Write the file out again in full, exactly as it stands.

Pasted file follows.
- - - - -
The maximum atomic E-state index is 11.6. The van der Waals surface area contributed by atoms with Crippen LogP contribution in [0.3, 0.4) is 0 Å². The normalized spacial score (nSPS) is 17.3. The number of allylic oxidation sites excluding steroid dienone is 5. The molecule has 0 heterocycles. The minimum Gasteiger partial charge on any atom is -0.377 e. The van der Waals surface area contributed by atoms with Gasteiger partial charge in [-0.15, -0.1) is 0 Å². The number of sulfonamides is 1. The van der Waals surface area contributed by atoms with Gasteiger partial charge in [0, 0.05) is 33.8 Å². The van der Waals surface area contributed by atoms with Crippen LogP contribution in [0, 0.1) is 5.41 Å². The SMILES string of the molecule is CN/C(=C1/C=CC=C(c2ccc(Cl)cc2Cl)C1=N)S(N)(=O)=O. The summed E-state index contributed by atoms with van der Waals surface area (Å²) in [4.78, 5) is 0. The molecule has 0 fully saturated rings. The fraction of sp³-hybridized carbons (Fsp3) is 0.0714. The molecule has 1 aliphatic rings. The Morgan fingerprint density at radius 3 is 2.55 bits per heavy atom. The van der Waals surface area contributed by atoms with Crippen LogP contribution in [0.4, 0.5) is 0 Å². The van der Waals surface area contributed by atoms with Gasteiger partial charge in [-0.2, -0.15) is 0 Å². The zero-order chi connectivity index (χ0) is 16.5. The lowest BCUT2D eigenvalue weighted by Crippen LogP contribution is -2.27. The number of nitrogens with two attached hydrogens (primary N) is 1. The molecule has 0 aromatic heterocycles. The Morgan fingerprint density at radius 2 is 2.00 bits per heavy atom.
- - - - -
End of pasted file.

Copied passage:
The maximum atomic E-state index is 11.6. The van der Waals surface area contributed by atoms with Crippen LogP contribution in [0.3, 0.4) is 0 Å². The normalized spacial score (nSPS) is 17.3. The number of allylic oxidation sites excluding steroid dienone is 5. The molecule has 0 heterocycles. The minimum Gasteiger partial charge on any atom is -0.377 e. The van der Waals surface area contributed by atoms with Gasteiger partial charge in [-0.15, -0.1) is 0 Å². The number of sulfonamides is 1. The van der Waals surface area contributed by atoms with Gasteiger partial charge in [0, 0.05) is 33.8 Å². The van der Waals surface area contributed by atoms with Crippen LogP contribution in [0, 0.1) is 5.41 Å². The SMILES string of the molecule is CN/C(=C1/C=CC=C(c2ccc(Cl)cc2Cl)C1=N)S(N)(=O)=O. The summed E-state index contributed by atoms with van der Waals surface area (Å²) in [4.78, 5) is 0. The molecule has 0 fully saturated rings. The fraction of sp³-hybridized carbons (Fsp3) is 0.0714. The molecule has 1 aliphatic rings. The Morgan fingerprint density at radius 3 is 2.55 bits per heavy atom. The van der Waals surface area contributed by atoms with Crippen LogP contribution in [0.4, 0.5) is 0 Å². The van der Waals surface area contributed by atoms with Gasteiger partial charge in [-0.2, -0.15) is 0 Å². The zero-order chi connectivity index (χ0) is 16.5. The lowest BCUT2D eigenvalue weighted by Crippen LogP contribution is -2.27. The number of nitrogens with two attached hydrogens (primary N) is 1. The molecule has 0 aromatic heterocycles. The Morgan fingerprint density at radius 2 is 2.00 bits per heavy atom.